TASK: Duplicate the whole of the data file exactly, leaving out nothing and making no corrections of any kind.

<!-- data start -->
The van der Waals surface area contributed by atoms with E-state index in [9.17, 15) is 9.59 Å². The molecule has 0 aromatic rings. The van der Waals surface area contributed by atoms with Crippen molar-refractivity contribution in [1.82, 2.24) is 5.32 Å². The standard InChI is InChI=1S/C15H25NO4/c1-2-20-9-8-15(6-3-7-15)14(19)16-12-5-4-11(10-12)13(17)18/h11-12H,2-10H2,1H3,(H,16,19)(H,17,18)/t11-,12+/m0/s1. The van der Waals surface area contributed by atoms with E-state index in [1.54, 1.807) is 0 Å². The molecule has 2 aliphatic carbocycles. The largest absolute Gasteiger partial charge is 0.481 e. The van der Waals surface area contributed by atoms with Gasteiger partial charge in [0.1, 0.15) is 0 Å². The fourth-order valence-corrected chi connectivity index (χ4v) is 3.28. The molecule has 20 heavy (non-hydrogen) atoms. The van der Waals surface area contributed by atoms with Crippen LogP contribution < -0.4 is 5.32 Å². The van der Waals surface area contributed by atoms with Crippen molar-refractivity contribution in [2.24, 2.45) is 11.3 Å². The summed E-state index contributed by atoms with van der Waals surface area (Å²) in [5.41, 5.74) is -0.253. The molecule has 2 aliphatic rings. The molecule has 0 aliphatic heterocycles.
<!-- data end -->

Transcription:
The van der Waals surface area contributed by atoms with E-state index in [9.17, 15) is 9.59 Å². The molecule has 0 aromatic rings. The van der Waals surface area contributed by atoms with Crippen molar-refractivity contribution in [1.82, 2.24) is 5.32 Å². The standard InChI is InChI=1S/C15H25NO4/c1-2-20-9-8-15(6-3-7-15)14(19)16-12-5-4-11(10-12)13(17)18/h11-12H,2-10H2,1H3,(H,16,19)(H,17,18)/t11-,12+/m0/s1. The van der Waals surface area contributed by atoms with E-state index in [1.54, 1.807) is 0 Å². The molecule has 2 aliphatic carbocycles. The largest absolute Gasteiger partial charge is 0.481 e. The van der Waals surface area contributed by atoms with Gasteiger partial charge in [0.1, 0.15) is 0 Å². The fourth-order valence-corrected chi connectivity index (χ4v) is 3.28. The molecule has 20 heavy (non-hydrogen) atoms. The van der Waals surface area contributed by atoms with Crippen LogP contribution < -0.4 is 5.32 Å². The van der Waals surface area contributed by atoms with Crippen molar-refractivity contribution in [2.24, 2.45) is 11.3 Å². The summed E-state index contributed by atoms with van der Waals surface area (Å²) in [5.41, 5.74) is -0.253. The molecule has 2 aliphatic rings. The molecule has 0 aliphatic heterocycles.